Jah Wobble


Q Magazine – April 2003

Eleven tracks, all called Fly, a litany of xylophone trills, jazzy trumpets, wonderstruck lyrics and, beneath it all, thorax-melting bass: ladies and gentlemen, Jah Wobble is in the house. Though aided by a phalanx of horn players, programmers et al, this is the notoriously eclectic low-end maestro at his most groovily focused.

The Wire – March 2003

Given his wide range of musical, cultural and philosophical interests, this latest release from Jah Wobble is fairly streamlined in its concerns. He still retains a broad base of collaborators – Wire contributor Clive Bell on pipes and flutes, Harry Beckett on trumpet and Jean Pierre Rasle on bagpipes -but idiosyncratic diversions aside, this collection smoothly rides his seismic bass.

“Fly 1” features extended soloing from Beckett while the music’s unstoppable flow is driven by the bass and clipped, funky beats. The finale “Fly 11” reprises the track in remixed form, blurring the edges with a displaced fuzziness and showering the trumpet solos in dub effects. Wobble’s vocal “reflections on the one” feature on “Fly 2”, backed up with Cat Von-Trapp’s multi-tracked harmonies. Here Wobble’s matey mysticism is buried in a trance pulse, but on the lengthy “Fly 5” he puts his thoughts centre stage with a narration that veers from cliché (“all of us passing like ships in the night”) to the bizarre (“my people are waiting for me up on the stars, they’re expecting me”).

His processed voice makes him sound like a philosophising wideboy robot. If this is man’s failure to come to terms with the divine, it’s couched in a vernacular that’s more The Office’s David Brent than William Blake. But where the music travels unhindered it’s an unqualified success, absorbing elements as it follows its intended path, Once you’re on it, you can forgive Wobble’s wayward philosophising, which comes from the same place as his music: the heart.

Tom Ridge

The Daily Telgraph – 25th January 2003

WELCOME to the world of Wobble: Miles Davis-y muted trumpets fly about drum machines rattle away, and Wobble’s monster basslines prowl through the undergrowth in a searing journey through all his past personas – from Public Image post-punk brat to reggae and world music guru.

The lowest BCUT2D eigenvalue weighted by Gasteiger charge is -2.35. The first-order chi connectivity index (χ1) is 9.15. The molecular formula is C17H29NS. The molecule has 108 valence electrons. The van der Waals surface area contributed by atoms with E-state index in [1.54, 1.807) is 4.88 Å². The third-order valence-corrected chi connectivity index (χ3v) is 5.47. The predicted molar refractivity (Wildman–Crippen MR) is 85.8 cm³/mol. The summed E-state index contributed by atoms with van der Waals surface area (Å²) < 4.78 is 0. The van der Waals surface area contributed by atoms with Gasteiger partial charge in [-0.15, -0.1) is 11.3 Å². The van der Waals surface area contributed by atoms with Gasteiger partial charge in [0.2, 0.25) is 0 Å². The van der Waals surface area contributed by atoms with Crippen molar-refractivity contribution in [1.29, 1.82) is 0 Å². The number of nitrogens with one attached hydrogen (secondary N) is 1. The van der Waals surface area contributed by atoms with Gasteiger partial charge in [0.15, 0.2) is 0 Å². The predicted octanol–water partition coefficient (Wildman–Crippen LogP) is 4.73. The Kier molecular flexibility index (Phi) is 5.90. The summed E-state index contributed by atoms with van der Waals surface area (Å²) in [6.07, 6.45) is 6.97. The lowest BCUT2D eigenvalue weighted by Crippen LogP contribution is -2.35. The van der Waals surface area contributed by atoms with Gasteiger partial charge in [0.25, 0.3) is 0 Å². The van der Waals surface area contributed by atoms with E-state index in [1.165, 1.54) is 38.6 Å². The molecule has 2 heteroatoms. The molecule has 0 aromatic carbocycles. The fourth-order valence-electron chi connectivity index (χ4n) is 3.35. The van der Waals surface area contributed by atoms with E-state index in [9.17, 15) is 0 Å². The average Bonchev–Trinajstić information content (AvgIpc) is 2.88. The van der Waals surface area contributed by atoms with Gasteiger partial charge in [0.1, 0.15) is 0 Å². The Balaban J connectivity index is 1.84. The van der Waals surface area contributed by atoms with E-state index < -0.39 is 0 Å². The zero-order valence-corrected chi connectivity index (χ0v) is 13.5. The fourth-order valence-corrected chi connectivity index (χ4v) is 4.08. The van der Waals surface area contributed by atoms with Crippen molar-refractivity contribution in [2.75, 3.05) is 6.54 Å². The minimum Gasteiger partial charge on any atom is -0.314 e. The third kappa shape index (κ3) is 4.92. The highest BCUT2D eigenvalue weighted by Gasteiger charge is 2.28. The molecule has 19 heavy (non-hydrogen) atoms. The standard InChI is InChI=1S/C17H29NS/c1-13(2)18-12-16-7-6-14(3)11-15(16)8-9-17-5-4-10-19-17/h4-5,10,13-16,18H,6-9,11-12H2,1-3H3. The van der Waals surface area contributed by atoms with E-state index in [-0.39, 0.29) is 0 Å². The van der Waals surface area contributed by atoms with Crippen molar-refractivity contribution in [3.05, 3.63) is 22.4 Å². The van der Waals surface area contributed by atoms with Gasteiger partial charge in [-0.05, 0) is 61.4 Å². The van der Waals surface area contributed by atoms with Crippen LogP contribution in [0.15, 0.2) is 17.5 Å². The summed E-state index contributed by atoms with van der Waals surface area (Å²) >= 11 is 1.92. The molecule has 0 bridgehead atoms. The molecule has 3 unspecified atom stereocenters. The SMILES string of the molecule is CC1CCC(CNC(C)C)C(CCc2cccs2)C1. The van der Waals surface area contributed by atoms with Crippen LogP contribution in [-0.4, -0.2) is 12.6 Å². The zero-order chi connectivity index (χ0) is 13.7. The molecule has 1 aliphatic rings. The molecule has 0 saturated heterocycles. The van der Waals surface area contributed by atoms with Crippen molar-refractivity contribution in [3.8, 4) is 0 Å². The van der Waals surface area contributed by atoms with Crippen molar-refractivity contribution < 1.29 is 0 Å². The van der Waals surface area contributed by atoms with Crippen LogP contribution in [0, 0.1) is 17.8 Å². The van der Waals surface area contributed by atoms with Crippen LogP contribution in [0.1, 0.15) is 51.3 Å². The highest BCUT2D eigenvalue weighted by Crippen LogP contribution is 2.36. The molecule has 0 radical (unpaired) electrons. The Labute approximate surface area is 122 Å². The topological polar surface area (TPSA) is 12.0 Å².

Take time out for a cockney Darth Vader meets David Icke talk over, where Wobble recounts his spiritual quest, down through the murky waters of East End canals to the fire below. Be thrilled by a blast of euphoric pop, which would probably be called “you are my Echo” if the tracks weren’t all named after their numerical position (in this case Fly 2); in any sensible universe this would be a hit single.

Guests such as veteran jazz trumpeter Harry Beckett and flute and pipe player Clive Bell excel, while Cat Von Trapp’s vocal line on the aforementioned Fly 2 is exquisite. The only cause for regret is the absence of live drums; but this is one of Wobble’s home-programmed, do-it-yourself-type projects, and what you lose in rhythmic subtlety you gain in immediacy.

Richard Wolfson

The Independent – 24th January 2003

Jah Wobble’s output can be irritatingly uneven at times – a function, perhaps, of the diversity of his musical interests – but with Fly, he delivers the most satisfying album of his career, one that deserves to extend his appeal deeper into mainstream club territory than before. “Fly 1” (and its remix “Fly 11”), for instance, is the epitome of Hoxton Square cool, its trancey jazz-dub groove lit here and there by flurries of Steve Reich-style xylophones and speculative trumpet forays from Harry Beckett. “Fly 3” – all the tracks are called “Fly” – is a similarly chilled concoction of trumpet and electric piano, funked up with the occasional wah-wah guitar hook, while “Fly 2” finds Wobble musing mystically on the unity of creation over an insistent techno pulse: “There are not many things, only one/ Look at the silver moon, same as the sun.” Various members of Wobble’s Deep Space band contribute to several tracks, notably Beckett and the piper/ flautist Clive Bell, with Jean-Pierre Rasle’s bagpipes bringing a Celtic-Arabic flavour to “Fly 10”. Left to his own devices, Wobble essays quizzical keyboard instrumentals such as the enigmatic Monk-ish piano progression “Fly 6”, rightly favouring character over technique. “Fly 5”, meanwhile, finds him gazing out over east London, contemplating life, death and eternity with a lightness that belies his subject matter: “The gods do love a laugh, as you know,” he notes helpfully at its conclusion.

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